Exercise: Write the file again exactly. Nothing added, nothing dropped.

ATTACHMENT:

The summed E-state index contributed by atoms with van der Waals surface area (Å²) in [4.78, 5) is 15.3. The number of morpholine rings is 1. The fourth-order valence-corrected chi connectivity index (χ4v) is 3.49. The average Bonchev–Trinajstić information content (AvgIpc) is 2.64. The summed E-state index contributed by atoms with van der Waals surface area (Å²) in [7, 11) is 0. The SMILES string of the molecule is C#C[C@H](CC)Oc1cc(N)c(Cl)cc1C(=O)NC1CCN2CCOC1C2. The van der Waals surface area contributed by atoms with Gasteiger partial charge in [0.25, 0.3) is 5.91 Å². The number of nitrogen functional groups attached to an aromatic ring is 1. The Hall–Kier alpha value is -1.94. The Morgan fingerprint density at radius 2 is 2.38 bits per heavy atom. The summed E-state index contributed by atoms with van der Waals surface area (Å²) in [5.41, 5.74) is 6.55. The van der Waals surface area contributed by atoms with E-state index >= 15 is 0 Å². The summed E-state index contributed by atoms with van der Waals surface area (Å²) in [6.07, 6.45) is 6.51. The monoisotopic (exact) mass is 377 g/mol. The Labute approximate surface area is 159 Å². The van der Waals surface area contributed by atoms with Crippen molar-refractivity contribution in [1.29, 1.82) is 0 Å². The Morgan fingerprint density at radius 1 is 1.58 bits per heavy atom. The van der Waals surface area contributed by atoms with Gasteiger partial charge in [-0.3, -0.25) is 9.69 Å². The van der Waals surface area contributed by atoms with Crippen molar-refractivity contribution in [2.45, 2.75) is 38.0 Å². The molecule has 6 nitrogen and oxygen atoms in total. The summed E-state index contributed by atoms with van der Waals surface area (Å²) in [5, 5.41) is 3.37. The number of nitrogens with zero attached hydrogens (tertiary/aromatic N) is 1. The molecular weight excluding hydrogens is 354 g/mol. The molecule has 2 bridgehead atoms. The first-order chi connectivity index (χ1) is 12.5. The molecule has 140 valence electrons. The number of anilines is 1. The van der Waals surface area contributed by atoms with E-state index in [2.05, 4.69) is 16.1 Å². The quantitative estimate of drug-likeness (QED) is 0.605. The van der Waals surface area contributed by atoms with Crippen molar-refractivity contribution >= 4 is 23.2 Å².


The summed E-state index contributed by atoms with van der Waals surface area (Å²) in [4.78, 5) is 15.3. The number of morpholine rings is 1. The fourth-order valence-corrected chi connectivity index (χ4v) is 3.49. The average Bonchev–Trinajstić information content (AvgIpc) is 2.64. The summed E-state index contributed by atoms with van der Waals surface area (Å²) in [7, 11) is 0. The SMILES string of the molecule is C#C[C@H](CC)Oc1cc(N)c(Cl)cc1C(=O)NC1CCN2CCOC1C2. The van der Waals surface area contributed by atoms with Gasteiger partial charge in [0.25, 0.3) is 5.91 Å². The number of nitrogen functional groups attached to an aromatic ring is 1. The Hall–Kier alpha value is -1.94. The Morgan fingerprint density at radius 2 is 2.38 bits per heavy atom. The summed E-state index contributed by atoms with van der Waals surface area (Å²) in [5.41, 5.74) is 6.55. The van der Waals surface area contributed by atoms with E-state index >= 15 is 0 Å². The summed E-state index contributed by atoms with van der Waals surface area (Å²) in [6.07, 6.45) is 6.51. The monoisotopic (exact) mass is 377 g/mol. The Labute approximate surface area is 159 Å². The van der Waals surface area contributed by atoms with Crippen molar-refractivity contribution in [1.29, 1.82) is 0 Å². The Morgan fingerprint density at radius 1 is 1.58 bits per heavy atom. The van der Waals surface area contributed by atoms with Gasteiger partial charge in [-0.3, -0.25) is 9.69 Å². The van der Waals surface area contributed by atoms with Crippen molar-refractivity contribution in [2.45, 2.75) is 38.0 Å². The molecule has 6 nitrogen and oxygen atoms in total. The summed E-state index contributed by atoms with van der Waals surface area (Å²) in [5, 5.41) is 3.37. The number of nitrogens with zero attached hydrogens (tertiary/aromatic N) is 1. The molecular weight excluding hydrogens is 354 g/mol. The molecule has 2 bridgehead atoms. The first-order chi connectivity index (χ1) is 12.5. The molecule has 140 valence electrons. The number of anilines is 1. The van der Waals surface area contributed by atoms with E-state index in [2.05, 4.69) is 16.1 Å². The quantitative estimate of drug-likeness (QED) is 0.605. The van der Waals surface area contributed by atoms with Crippen molar-refractivity contribution >= 4 is 23.2 Å².